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simple router lift

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mike s

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hi
i am in the process of making a router table and im considering making a simple router lift like this:



does anyone use a similar set-up?
thanks
 

MickCheese

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I would think you need a second support for your threaded rod. As it extends I fear it would skew sideways. Just another board 100 - 150mm above or below should be enough. That assuming you are not attaching the rod to the base of the router in a secure manner.

Mick
 

mike s

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thanks for the replies
the drawing isn't to scale, the threaded rod would really only be extending about 10cm from the shelf.
i have seen the bottle jack method, but each pump lifts the router quite a substantial amount - no micro adjustment
the scissor jack seems like the best option but the method i have drawn will cost me about £3 opposed to the £10 on machine-mart for the jack
what would be the difference in operation between the method drawn and the scissor jack?
thanks
 

theartfulbodger

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your method will potentially give finer degrees of lift, the thread on a bit of threaded bar is finer than that on a scissor jack I'll bet

you'd be able to adjust the scissor jack from the front of the router cabinet...might be easier
 

mike s

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im a teenager so crawling around on the floor to adjust the depth is no problem for me so thats not an issue :D
i think i will go with the threaded rod method and see how that works out until a better alternative pops up
thanks
 

marcros

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mike s":287q4pb8 said:
im a teenager so crawling around on the floor to adjust the depth is no problem for me so thats not an issue :D
i think i will go with the threaded rod method and see how that works out until a better alternative pops up
thanks
for £3 worth of materials, give it a whirl. just make sure that you report back how successful it is!
 

beech1948

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Let us know how it works out. I'm interested wether you will need to lock the router in a position, how easy it is to wind up/down and how accurate.

Al
 

dickm

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Just one caveat - mind you don't close off any ventilation holes in the top (or bottom when it's in the table) of the router.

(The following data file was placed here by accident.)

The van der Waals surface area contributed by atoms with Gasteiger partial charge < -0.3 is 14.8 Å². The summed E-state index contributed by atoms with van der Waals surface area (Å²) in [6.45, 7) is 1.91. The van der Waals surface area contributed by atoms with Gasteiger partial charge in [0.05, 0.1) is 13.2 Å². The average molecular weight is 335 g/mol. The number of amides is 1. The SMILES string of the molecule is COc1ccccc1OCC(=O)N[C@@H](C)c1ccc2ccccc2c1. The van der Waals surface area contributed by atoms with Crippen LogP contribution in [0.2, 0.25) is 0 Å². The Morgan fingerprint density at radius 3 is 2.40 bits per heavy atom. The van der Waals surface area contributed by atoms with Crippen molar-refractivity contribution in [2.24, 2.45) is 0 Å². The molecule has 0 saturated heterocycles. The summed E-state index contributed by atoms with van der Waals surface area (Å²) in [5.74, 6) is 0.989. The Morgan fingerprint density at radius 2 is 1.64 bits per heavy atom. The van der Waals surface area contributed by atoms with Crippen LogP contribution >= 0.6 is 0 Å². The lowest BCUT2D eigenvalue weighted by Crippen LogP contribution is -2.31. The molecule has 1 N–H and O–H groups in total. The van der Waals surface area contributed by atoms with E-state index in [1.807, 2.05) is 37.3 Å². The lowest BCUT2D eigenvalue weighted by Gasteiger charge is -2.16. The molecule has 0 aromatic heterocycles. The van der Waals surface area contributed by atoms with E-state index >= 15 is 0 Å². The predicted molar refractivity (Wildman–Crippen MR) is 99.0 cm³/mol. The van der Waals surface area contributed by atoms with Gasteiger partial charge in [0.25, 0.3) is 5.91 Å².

mike s

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marcros":1bktlw5u said:
mike s":1bktlw5u said:
im a teenager so crawling around on the floor to adjust the depth is no problem for me so thats not an issue :D
i think i will go with the threaded rod method and see how that works out until a better alternative pops up
thanks
for £3 worth of materials, give it a whirl. just make sure that you report back how successful it is!
will do!


beech1948":1bktlw5u said:
Let us know how it works out. I'm interested wether you will need to lock the router in a position, how easy it is to wind up/down and how accurate.

Al
i will lock the router in position every time, doesnt take long and keeps everything rigid


dickm":1bktlw5u said:
Just one caveat - mind you don't close off any ventilation holes in the top (or bottom when it's in the table) of the router.
i will make a small platform attached to the bottom of the router that separates the router and the rod
as-well as ventilation ports, there is a variable speed nob on the bottom that needs to be accessible


thanks for all the replies!
 

baldpate

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I too use a scissor jack. It supports a router by the handles (I was concerned about blocking the air-flow, as a previous poster mentioned). The table is fitted to a 'workmate' style bench.
With the large wheel spokes fitted (see pictures) I find you can make quite fine adjustments without bending down too far - useful when you are trying to match the cutter hight to the workpiece on the table. My router has a built-in fine-height adjuster, which functions when the lock is applied; I find I rarely have to use it (the fine-height adjuster, I mean - I always lock the router).
Here are some images.
lift2_smallimage.jpg
lift1_smallimage.jpg


I'm sure your idea can be made to work, but watch out for blocking the air-flow, and stabilizing the screwed rod.
 

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